Sis Greggory's beloved brother, Danny, is serving in North Africa. The war news is bad; the Axis powers seem invincible. Where is Danny? They can only wonder. Sis lives and breathes civilian war drives, trying to keep him safe.
Then Hiram's Spring, Nebraska, is shocked to learn it will host unthinkable guests. German Prisoners of War will be shipped into their valley, to work in their fields.
Before it is over, the lives of Sis, Danny, and Horst, a German prisoner of war, are forever changed.
"Not to be Forgiven" is at once a nostalgic rendering of a child's patriotism and a hard-hitting portrayal of the deep, ugly emotions war engenders. It will make you laugh, and it will shock you to your core.
"'Not to be Forgiven' explores the explosive emotions that ripped through the home front as World War II raged on and on. With the sure-handed strokes of a master writer, Peterson tells of friendship marred by hatred and fear, and of the way in which love and understanding can finally redeem the past. A magical and mesmerizing story."
Margaret Cole, author of Buffalo Bill's Dead Now, a Wind River Mystery
"'Not to be Forgiven' is a haunting novel about how the war twists the life of a young girl living thousands of miles from World War II battlefields. Both historian and storyteller, Nancy M. Peterson, whose nonfiction books on the West are classics, writes how a wartime friendship flares into hatred, leaving scars that cause a lifetime of regret. Set against a background of wartime rural America, Not to be Forgiven is not to be forgotten."
Sandra Dalls, author of True Sisters and The Quilt Walk
Most Helpful Customer Reviews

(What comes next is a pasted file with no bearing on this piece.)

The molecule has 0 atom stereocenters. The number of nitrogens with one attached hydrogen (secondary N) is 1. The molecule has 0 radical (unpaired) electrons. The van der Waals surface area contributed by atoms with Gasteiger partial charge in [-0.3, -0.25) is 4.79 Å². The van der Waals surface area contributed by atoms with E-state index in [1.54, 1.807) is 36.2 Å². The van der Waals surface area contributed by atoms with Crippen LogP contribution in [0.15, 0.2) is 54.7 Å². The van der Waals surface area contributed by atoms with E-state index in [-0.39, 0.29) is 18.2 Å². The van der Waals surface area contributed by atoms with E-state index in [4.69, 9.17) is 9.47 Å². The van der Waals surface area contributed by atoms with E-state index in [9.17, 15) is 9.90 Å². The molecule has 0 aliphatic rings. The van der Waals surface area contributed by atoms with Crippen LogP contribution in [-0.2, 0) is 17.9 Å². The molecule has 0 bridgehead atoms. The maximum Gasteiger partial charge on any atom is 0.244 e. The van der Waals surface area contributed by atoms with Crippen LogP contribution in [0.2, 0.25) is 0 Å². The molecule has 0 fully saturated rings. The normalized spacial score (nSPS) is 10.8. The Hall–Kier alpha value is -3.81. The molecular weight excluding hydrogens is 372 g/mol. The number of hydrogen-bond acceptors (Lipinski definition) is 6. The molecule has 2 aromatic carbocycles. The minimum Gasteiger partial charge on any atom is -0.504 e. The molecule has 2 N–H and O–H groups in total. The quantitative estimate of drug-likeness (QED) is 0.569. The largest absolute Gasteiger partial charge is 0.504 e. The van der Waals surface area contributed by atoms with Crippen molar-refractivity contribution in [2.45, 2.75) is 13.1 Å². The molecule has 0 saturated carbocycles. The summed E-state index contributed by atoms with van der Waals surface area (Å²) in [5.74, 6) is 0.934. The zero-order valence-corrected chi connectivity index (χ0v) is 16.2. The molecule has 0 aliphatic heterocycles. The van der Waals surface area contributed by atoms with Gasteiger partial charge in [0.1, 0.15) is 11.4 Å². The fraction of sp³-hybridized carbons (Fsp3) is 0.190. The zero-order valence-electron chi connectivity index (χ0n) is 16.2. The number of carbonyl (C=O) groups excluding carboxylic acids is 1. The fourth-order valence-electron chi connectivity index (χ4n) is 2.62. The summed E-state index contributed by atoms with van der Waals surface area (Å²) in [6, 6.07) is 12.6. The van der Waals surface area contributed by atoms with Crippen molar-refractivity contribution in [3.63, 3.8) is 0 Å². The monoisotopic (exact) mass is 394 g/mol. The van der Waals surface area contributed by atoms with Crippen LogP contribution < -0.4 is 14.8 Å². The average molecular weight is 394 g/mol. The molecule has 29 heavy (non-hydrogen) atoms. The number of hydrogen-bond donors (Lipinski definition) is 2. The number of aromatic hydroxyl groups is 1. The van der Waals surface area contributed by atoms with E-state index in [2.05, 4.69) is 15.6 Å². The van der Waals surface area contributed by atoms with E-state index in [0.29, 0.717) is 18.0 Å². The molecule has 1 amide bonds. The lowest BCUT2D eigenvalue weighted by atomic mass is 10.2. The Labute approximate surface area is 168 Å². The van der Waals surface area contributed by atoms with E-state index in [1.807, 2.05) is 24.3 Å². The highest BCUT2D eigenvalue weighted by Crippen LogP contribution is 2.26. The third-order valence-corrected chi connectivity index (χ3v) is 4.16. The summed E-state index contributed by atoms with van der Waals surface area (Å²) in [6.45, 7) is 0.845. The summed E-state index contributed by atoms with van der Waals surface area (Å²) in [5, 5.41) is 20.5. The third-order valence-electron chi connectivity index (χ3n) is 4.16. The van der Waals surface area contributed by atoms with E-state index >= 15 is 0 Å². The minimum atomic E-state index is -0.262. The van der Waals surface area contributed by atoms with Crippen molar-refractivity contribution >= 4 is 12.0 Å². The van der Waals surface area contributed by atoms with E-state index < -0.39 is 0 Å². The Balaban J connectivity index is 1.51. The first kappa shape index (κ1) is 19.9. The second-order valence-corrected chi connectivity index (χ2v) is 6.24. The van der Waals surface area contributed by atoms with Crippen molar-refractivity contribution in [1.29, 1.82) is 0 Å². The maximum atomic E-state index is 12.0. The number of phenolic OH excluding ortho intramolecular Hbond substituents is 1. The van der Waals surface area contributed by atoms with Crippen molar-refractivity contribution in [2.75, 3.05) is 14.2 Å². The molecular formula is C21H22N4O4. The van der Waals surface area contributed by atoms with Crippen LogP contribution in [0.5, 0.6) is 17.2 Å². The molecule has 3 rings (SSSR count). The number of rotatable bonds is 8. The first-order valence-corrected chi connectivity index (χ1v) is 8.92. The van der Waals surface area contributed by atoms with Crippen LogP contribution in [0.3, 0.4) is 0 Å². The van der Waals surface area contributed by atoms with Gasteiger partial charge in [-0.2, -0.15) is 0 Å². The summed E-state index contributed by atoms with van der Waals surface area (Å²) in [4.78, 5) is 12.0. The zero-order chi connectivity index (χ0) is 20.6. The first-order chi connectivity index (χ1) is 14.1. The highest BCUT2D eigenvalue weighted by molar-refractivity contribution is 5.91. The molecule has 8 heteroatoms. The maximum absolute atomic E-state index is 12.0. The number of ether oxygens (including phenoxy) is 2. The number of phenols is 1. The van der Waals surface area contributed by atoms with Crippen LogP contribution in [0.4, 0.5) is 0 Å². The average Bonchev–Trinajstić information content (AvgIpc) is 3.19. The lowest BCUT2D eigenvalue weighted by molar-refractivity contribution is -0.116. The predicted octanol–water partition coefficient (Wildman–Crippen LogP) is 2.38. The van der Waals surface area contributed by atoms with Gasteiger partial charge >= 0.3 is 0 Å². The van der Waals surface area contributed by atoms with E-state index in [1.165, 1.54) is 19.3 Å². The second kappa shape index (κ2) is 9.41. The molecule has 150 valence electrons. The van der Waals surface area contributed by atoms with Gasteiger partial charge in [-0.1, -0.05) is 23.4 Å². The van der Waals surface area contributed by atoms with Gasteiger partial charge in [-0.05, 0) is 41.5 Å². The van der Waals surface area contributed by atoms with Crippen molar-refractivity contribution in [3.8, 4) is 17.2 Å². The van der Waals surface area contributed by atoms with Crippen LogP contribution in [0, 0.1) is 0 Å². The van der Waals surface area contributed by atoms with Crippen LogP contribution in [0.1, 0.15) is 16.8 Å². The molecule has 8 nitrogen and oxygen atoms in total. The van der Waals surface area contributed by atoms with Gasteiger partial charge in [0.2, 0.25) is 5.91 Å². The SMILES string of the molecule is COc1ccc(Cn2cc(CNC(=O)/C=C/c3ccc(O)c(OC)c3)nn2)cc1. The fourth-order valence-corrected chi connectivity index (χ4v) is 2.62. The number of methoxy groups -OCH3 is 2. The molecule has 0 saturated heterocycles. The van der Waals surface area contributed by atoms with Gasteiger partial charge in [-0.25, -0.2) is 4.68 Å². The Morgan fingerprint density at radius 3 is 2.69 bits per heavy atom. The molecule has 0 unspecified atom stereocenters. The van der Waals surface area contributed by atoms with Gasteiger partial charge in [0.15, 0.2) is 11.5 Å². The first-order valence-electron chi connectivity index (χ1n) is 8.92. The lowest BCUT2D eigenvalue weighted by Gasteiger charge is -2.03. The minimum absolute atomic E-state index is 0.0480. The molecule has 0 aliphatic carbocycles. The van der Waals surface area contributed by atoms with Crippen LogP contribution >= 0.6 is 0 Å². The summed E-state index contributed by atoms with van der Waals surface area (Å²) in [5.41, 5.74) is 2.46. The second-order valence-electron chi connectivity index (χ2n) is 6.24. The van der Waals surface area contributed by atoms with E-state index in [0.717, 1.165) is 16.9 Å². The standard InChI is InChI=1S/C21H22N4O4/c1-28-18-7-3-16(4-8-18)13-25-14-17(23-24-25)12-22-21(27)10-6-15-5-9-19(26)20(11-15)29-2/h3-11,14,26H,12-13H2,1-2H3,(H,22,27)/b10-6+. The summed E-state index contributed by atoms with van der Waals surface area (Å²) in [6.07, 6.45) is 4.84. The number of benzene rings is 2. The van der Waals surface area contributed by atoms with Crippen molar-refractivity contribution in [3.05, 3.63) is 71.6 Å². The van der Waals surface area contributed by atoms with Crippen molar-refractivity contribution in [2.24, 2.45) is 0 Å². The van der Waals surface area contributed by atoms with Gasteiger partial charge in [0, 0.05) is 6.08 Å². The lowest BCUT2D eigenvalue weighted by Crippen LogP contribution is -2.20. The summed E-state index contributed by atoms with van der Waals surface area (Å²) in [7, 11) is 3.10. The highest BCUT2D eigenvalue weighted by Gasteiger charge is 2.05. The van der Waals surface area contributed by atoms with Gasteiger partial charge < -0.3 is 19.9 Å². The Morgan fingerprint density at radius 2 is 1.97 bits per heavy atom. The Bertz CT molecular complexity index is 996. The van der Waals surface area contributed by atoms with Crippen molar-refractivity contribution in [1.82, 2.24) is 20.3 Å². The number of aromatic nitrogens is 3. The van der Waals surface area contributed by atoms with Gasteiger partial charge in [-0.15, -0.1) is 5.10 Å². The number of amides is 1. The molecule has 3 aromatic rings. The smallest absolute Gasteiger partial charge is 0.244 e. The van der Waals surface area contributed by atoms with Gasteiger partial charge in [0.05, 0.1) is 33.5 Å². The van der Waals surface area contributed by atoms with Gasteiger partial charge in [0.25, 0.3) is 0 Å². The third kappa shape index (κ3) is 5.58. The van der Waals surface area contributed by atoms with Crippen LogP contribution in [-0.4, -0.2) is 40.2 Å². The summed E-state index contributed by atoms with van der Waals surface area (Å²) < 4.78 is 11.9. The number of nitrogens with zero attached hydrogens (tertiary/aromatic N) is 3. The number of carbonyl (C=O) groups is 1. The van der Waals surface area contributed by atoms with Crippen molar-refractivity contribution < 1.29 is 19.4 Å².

World War II may seem like ancient history to those born more recently, but readers of all ages quickly see the constancy of human emotions in any conflict through this novel. Feelings, filtered by the eyes of a young girl, Sis, as her brother joins the armed forces and fights in Africa and England, need targets; and Sis’s are strongly directed toward the enemies of the US. She’s willing to endure hardships and throws herself with enthusiasm into home front activities as well as play that helps her deal with the war. But when the reality of the impacts on other humans impinges, whether a friendly German prisoner of war or an American-born Japanese family, an endangered brother or her father’s newspaper, she learns how far-reaching war really is. The book reads like an honest memoir, although it’s fiction, and clearly is based on the author’s reminiscences and experiences, supplemented by research. It’s been decades since Americans have been personally affected by armed conflicts, and despite people’s enthusiastic messages of support, donations to nonprofits, and public touting of the “sacrifices” of soldiers, we have no discomfort, no personal losses or deficiencies comparable to those experienced by Americans during WW II. Peterson enables us to be part of these with a personalized writing style that reaches the child in each of us. She shows us that the victims of war are not just soldiers but the men, women, and children trying, hoping, oftentimes desperately, that they and their families will survive.